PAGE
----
Monday, May 3, 2010

SYW weekend game

So far this blog hasn't had any Napoleonic gaming to report, despite being the reason for it's very existence! So far I've played a game of AWI and now a weekend 3-a-side grand spanking 7 Years' War game with rules devised by our gracious host, Adrien, with his 15mm SYW collection.

The rules were different from what I've been used to, in that command and control is a much more important aspect of these rules. Depending on your generals' competence each command had a certain number of points to spend down the chain of command to individual units. Playing the French, I had quite big units that in theory could have been devastating to the enemy, but as the best of my commanders were average (and the worst incompetent!), the number of actions per turn was quite restrictive, which meant that as a commander, you had to spend your points wisely and not waste any. Quite frustrating to begin with, but made for a very interesting game.

Each player had a mission to accomplish, as well, to spice things up. My mission wasn't adhered to as well as it could have been because I had a rush of blood to the head which blinded me from making my superior look bad in the eyes of Madame du Pompadour by incurring less casualties than him (ie. I got stuck in to the enemy instead of holding back and letting the C-in-C do the hard work!).

The game was still in the balance and was left with the Prussians counter-attacking in the centre where Steve the Taller had done some sterling work previously, only to be let down by abysmal dice rolling. I was holding the Hanoverians on the right flank and actually pushing them back. As they fielded their entire army, they weren't all that interested in dying to a man for Frederick the Great and were beginning to withdraw after some cavalry heroics gave my infantry a black eye. Steve the Shorter was pushing his reserves up to help me on the right, as well as backing up my thrust though the town at the corner of the Prussian salient. The Prussians had battled hard to crush the French cavalry on our left flank, but reinforcements were on their way.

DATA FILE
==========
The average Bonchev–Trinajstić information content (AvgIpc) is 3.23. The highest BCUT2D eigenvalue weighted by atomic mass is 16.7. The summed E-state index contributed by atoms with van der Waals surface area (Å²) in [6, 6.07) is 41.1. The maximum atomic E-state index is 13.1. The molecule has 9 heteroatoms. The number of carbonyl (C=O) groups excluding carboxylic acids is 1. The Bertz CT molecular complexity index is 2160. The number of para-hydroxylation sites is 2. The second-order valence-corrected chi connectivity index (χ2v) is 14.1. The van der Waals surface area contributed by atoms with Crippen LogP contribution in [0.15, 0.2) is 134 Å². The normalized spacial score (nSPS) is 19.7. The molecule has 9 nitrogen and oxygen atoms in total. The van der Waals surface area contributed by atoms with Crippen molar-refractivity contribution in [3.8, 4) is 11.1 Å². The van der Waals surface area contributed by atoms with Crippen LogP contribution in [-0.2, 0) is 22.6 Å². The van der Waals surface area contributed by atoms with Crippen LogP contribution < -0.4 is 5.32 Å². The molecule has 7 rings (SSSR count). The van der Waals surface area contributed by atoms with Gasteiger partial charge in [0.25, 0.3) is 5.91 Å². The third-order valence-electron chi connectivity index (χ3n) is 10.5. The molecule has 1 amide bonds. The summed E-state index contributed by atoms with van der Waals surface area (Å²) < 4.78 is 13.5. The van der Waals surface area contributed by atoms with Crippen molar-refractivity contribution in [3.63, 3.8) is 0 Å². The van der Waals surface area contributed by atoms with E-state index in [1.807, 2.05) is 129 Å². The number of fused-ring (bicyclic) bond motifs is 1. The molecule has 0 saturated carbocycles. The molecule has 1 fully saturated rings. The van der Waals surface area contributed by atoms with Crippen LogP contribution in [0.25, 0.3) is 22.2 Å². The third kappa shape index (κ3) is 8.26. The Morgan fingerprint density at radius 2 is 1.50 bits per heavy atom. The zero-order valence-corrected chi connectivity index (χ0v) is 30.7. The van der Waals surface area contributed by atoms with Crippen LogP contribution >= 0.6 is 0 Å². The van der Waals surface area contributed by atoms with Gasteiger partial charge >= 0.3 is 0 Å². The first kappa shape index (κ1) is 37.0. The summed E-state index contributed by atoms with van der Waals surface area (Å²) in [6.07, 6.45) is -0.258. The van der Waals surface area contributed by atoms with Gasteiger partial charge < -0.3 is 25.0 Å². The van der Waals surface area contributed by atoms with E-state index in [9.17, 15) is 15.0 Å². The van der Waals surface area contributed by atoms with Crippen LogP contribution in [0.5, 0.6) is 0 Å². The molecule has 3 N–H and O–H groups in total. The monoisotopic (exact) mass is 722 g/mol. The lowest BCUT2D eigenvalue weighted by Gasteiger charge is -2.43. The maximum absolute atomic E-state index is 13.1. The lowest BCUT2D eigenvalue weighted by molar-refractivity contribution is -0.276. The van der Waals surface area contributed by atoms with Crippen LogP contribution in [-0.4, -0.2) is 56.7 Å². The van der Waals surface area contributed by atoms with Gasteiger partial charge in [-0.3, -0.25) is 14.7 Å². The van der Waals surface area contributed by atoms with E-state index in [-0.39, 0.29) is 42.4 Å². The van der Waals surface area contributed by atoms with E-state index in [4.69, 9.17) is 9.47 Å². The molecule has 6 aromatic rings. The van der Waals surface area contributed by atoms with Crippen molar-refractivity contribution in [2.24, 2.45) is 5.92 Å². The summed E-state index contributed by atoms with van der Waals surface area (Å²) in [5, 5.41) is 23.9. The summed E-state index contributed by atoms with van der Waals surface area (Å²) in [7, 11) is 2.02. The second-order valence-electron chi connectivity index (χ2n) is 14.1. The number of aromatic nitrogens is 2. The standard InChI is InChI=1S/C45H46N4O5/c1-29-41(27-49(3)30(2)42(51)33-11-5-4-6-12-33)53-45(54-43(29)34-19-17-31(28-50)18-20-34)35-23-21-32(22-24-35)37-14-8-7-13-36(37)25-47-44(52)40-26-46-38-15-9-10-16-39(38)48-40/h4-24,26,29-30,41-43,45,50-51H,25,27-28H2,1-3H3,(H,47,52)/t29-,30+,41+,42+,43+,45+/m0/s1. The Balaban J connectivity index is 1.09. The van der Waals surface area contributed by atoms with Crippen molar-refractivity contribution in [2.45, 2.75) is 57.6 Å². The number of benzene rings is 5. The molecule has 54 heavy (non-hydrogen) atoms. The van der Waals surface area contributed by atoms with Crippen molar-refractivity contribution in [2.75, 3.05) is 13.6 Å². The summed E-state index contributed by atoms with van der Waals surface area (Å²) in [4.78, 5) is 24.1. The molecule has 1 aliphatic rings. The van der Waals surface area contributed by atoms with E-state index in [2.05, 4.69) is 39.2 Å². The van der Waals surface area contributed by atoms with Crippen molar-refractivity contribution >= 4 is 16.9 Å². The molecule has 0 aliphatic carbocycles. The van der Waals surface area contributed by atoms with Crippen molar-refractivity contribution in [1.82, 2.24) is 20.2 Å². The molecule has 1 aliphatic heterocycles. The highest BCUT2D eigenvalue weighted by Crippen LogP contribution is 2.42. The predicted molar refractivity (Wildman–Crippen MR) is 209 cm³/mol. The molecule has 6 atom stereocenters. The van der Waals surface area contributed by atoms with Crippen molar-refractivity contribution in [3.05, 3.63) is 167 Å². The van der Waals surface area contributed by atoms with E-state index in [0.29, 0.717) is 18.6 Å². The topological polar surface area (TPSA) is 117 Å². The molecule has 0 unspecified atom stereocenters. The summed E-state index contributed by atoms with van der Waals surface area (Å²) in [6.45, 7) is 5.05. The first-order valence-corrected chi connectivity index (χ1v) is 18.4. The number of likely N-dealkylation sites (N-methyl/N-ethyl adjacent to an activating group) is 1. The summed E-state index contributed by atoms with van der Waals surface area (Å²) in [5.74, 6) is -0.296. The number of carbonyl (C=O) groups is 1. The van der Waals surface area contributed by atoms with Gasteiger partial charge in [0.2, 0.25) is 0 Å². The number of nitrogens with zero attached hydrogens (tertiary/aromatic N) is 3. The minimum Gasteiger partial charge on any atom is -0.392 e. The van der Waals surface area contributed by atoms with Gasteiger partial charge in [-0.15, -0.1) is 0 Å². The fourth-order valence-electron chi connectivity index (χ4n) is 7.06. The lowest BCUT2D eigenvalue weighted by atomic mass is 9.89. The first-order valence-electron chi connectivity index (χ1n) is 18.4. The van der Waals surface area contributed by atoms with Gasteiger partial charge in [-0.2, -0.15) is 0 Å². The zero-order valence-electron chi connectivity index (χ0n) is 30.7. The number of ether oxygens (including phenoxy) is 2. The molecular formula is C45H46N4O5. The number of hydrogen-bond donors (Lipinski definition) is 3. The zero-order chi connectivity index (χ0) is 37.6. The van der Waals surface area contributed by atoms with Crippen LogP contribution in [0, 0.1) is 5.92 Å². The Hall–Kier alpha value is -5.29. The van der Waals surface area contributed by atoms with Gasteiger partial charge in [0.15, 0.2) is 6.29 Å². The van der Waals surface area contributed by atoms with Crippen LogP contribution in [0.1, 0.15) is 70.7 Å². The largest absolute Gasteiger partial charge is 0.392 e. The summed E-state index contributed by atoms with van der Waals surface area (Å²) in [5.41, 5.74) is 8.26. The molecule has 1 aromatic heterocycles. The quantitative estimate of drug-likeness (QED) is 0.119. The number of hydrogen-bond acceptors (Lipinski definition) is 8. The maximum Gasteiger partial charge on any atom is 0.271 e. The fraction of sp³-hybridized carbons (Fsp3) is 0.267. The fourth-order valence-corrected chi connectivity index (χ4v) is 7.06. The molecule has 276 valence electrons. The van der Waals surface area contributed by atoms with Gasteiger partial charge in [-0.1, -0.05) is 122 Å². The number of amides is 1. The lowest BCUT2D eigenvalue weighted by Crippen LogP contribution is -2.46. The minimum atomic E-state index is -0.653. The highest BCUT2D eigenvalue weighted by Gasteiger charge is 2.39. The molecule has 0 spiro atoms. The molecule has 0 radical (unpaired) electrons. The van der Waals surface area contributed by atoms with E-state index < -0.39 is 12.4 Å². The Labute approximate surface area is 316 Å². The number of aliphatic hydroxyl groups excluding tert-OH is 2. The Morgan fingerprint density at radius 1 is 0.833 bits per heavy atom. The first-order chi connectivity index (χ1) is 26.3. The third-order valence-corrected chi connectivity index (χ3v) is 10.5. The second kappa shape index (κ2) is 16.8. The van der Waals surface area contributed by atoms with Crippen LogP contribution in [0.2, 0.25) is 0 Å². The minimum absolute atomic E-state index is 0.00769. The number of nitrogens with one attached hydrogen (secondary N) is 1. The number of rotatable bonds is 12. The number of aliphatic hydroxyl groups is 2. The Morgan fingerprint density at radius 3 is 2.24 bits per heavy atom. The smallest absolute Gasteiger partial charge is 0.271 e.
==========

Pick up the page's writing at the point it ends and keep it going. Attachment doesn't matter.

As there was no clear result, it was agreed to meet again at a later date to resolve the issue one way or another. Stay tuned for the result!

My initial dispositions

The battlefield from behind the Prussian positions

The French raring to go!

My worthy opponents, the Hanoverians

Steve the Taller's boys ready for action

Steve's impressive wheeling attack in echelon

My French and Jenko's Hanoverians dispute the woods

My horse guns approach to support the infantry

The casualties mount!

The battle for the woods continues

Steve's attack approaches the Prussian ranks

Steve's Austrians on the left flank

More of Maria Theresa's finest

The echelon attack goes in; orderly lines go out

Der Alte Fritz himself! (Tony)

His opposite, le Comte de Soubise (Steve the Shorter)

The view from the Prussian right flank

Adrien's Prussian cavalry go in while his reserve awaits the outcome

The battle in the woods from the German side

The attack in the centre continues

My attack approaches the village followed by our gallant leader's reinforcements in road column

The little battery that could. Survived 2 charges and a melee by Hanoverian horse

My attack progresses through the town while I shed deserters looking for loot and booze!

The Prussians react as I exit the village, but to no avail!

A bird's-eye view

The Hanoverians desperately try to break off, pursued by the C-in C's battle crazy men after a particularly successful French charge.

A French flanking charge being simultaneously charged in their flank by the Prussians.

Hanoverian cavalry charging French infantry, being charged by French cavalry. Flanks galore!


  1. The echelon attack in the centre was challenging, and the dice rolls for Steve were terrible, but the weakness was still that it was possible to get stuck into it on the flank (the one away from the town; the right flank from the Prussian perspective). The Prussian line was always longer, although that fact was obscured somewhat by the hedge and so units that pushed forward were vulnerable to being hit from the side. Anchoring the Prussian line on the town was... moderately cunning... if I do say so myself.

    A grand game but. And it ain't over yet.

  2. The wheeling attack en echelon was brilliantly EXECUTED, it just had some wider tactical drawbacks. And it certainly enjoyed the element of surprise!
    Steve the Taller


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